Tons of donated hay were loaded aboard trains yesterday to be hauled to the Southeast, where drought and heat have ruined crops and dried up reservoirs.
Agricultural losses throughout the Southeast are estimated at up to $1.9 billion. And the deaths of 48 people have been blamed on an accompanying heat wave, which is producing highs in the 90s after two weeks around 100.
Volunteers in Indianapolis finished loading about 1,800 tons of hay on an 80-boxcar CSX Corp. train headed for Columbia, S.C. The hay, donated by 128 farmers in 50 Indiana counties, is valued at $145,000.
"This is what happens when people are victims of things they can't control. It brings people together," Indiana Lt. Gov. John Mutz said before the train, bearing a "Hoosier Hay Express" banner, pulled out.
Another train will go to Atlanta, and other boxcars are being loaded around the country for other trains. Railroads are providing the trains free, and union crews are donating time to run them.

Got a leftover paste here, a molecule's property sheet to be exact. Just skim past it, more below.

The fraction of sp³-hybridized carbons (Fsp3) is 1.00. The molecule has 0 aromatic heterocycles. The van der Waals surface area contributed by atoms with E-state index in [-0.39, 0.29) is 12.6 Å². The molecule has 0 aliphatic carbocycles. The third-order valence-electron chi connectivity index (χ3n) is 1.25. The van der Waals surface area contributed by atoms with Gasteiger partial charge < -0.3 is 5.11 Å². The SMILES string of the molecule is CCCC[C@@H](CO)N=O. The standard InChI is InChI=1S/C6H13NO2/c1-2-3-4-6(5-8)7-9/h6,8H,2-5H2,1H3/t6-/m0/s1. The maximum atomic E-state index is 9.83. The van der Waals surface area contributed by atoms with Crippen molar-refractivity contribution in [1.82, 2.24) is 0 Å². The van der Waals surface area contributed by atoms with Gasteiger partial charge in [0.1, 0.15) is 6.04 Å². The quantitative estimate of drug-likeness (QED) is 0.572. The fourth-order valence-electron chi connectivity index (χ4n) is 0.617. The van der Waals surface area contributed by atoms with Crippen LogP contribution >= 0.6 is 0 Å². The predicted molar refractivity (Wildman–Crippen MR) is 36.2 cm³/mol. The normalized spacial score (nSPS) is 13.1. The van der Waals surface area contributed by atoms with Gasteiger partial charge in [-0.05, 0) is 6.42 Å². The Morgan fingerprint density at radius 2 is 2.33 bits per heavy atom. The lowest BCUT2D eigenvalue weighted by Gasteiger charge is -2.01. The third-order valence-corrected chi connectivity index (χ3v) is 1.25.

Several railroads, such as Burlington Northern and the Union Pacific, that operate outside the Southeast through farm areas in the Midwest and West that have not been hit by drought, also have offered free movement of hay-filled boxcars.
"This is the least a rancher can do to help another rancher," said George Reynolds, who got up early Saturday with about 40 other volunteers to help load 23 Burlington Northern boxcars at Tulsa.
Tons of hay donated by farmers from New England to the Plains already has been moved into the Southeast by trucks and Air Force cargo planes.
But herds in North Carolina alone consume about 7,690 tons of hay a day, and many farmers will need out-of-state hay until spring, said Jim Oliver, chairman of the state's Drought Task Force.
"The donations are appreciated, but they're largely symbolic," said North Carolina State University spokesman Tom Byrd. "The chances of getting enough hay to meet our needs are slim. The needs are just massive."
Scattered thunderstorms dampened parts of the region again during the night, with 0.77 of an inch of rain at Greensboro, N.C., the National Weather Service said. But rainfall over much of the region remains 10 to 20 inches below normal this year.
Every government in the Atlanta metropolitan area, where the rainfall deficit is more than 14 1/2 inches, has imposed water restrictions. Flovilla, Ga., turned off its water system from 1 p.m. to 5 p.m. on Saturday and yesterday to allow its 100,000-gallon tank to refill.